Friday, May 19, 2017

May Flowers! Wet Spring for BC

May 5: Light pink blossoms of our solitary peach tree, with King Edward Flowering Currant behind


Apparently we have been breaking some records out here, with the wettest spring ever recorded for the Okanagan.  We have had 139 mm of precipitation for 2017 as of May 15.  There is hand-wringing over the over-abundant snowpack still in the mountains and our creeks are running high.  There is no fear for our property though, as we sit on a hillside, with a base of mostly sand under us.  This is a great year for garden procrastination, as the cool weather has been unsuitable for early planting of tender plants. 

Crevice plantings: Sempervivum rosettes, colorful varieties of sedum, and Elfin Thyme (lower left)
 I have dug out a few plants that didn't make it through the unusually cold winter.  One climbing rose was killed down to ground level and is now returning with only a few new shoots from below the mulch.  My Rhododenrons "Cunningham White" were just partly under the eave of the house and likely had little snow cover.  They had a large amount of winterkill.  Only a few bottom branches were spared.  As ugly as it will look, I will have to cover those for winter from now on. 
Fritillary imperialis, blooming May 10
 I must have bought this single Fritillary as an impulse buy at the fall display in the garden store.  It does look a little lonely by itself.  On the other hand, it is difficult to plant things in this particular area of the yard, as the soil is pure sand and has to be amended every time I plant (after removing the 12 inches of bark mulch!).  Fritillary plants are also tricky to locate in the fall, since they go dormant and their leaves dry up and disappear by the time for bulb planting.  I'll have to go out there and put up a marker so I can add some friends for it in fall.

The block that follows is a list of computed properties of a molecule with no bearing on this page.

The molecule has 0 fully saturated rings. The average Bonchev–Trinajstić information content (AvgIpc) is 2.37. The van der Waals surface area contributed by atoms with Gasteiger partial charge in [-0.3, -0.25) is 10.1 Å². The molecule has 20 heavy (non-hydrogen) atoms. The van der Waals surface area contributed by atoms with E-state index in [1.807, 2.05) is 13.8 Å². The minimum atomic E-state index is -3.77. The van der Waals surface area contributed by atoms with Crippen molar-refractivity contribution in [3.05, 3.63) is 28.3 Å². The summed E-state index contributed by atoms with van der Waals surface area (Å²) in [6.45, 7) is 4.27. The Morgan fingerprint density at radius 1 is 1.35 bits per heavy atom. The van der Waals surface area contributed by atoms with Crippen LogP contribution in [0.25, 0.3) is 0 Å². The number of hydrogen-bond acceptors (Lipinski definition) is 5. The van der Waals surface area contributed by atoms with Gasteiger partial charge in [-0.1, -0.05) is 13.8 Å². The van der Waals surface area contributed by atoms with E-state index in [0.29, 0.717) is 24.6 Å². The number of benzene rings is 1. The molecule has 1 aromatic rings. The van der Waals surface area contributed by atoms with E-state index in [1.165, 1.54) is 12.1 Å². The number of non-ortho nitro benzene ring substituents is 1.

Bleeding heart, Dicentra spectabilis
 We are getting to the end of Daffodil and Narcissus season.  I got up at a crazy early hour today and took pictures of this Narcissus Jetfire.  It is now a new favourite, adored along with my "Geranium" Poetaz narcissus.  This picture doesn't show it well, but the trumpet is a darker orange.  It is blooming later than most of my other similar flowers, which maybe is because this is its first year?  Regardless, it is extending my narcissus season and I think it looks very nice.  
Narcissus "Jetfire" blooming May 19
 The most well-established bed in the rock garden is full of color now, with the deep pink Aubrieta and the chartreuse Euphorbia as highlights.  Frittilaria meleagris came and went so quietly and its foliage will disappear soon for the summer.  I think this bed never looks so good as it does in May.  All the blue flowers are nearly gone by now, with the early spring Muscari (grape hyacinth), Chionodoxa and Scilla all done.  However, those blue flowered early spring bulbs are great at self-seeding and multiplying to bigger bunches each year and I love how they do that. 
Rock garden full of color

White Iberis "Snowcone" in front of a purple Aubrieta